The July FOMC meeting resulted in a 0.25% reduction in the federal funds rate, to a new range of 2.00-2.25%. The policy vote was far from unanimous, with eight members supporting the change, and the Fed presidents from Kansas City and Boston each dissenting. This reflects the varied commentary from members in recent weeks as to the necessity of the cut. This was the first rate cut since December 2008, when circumstances were obviously far different from those seen today.
The formal statement reflected the Fed’s newly-adopted dovish stance, notably the persistently muted inflation and ‘implications of global developments.’ The Fed also announced that it would end its balance sheet drawdown in August—two months before they’d planned. Other language was little changed from June, with economic activity noted as ‘moderate,’ and labor market as ‘strong,’ but inflation remaining low, and business fixed investment still ‘soft.’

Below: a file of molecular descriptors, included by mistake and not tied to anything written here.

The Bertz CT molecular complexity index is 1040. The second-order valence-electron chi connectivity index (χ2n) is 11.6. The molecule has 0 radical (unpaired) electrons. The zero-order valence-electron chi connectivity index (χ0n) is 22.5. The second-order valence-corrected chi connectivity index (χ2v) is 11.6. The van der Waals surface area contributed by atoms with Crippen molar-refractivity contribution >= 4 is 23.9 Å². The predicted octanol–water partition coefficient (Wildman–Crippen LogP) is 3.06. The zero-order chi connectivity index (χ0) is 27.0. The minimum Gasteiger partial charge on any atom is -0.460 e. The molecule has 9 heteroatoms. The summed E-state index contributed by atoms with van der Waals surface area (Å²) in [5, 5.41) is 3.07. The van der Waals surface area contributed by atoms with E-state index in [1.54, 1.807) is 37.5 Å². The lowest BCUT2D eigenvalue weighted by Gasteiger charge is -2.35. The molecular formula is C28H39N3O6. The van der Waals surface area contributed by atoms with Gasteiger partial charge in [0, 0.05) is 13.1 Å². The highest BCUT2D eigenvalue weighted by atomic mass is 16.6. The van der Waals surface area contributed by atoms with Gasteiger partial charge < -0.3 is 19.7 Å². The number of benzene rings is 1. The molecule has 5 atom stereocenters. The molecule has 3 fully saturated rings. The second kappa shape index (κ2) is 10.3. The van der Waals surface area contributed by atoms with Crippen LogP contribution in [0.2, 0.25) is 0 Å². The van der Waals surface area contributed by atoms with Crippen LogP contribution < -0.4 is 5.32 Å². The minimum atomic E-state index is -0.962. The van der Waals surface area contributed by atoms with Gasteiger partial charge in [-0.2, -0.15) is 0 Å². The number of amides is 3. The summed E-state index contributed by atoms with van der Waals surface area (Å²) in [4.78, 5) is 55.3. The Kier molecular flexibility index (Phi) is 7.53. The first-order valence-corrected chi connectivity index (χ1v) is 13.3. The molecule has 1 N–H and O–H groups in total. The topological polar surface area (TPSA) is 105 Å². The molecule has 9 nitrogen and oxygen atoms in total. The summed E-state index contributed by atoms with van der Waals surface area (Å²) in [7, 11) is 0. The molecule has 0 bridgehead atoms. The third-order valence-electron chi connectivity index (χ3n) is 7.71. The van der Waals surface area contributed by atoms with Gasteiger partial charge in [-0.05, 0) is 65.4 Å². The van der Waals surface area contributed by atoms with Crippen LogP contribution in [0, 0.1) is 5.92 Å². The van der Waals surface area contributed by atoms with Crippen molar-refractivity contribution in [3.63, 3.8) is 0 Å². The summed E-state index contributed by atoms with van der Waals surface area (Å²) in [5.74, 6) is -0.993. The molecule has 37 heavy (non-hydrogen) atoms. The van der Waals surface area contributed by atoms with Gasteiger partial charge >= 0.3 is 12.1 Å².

This was a move largely expected by financial markets, although the magnitude of the move remained in doubt until recently, when fed funds futures odds pegged the smaller change at 80%. Current futures probabilities put the best odds at two additional cuts by December. Despite the change in tone this year, manifesting in today’s change, the primary Fed mandates remain somewhat conflicted: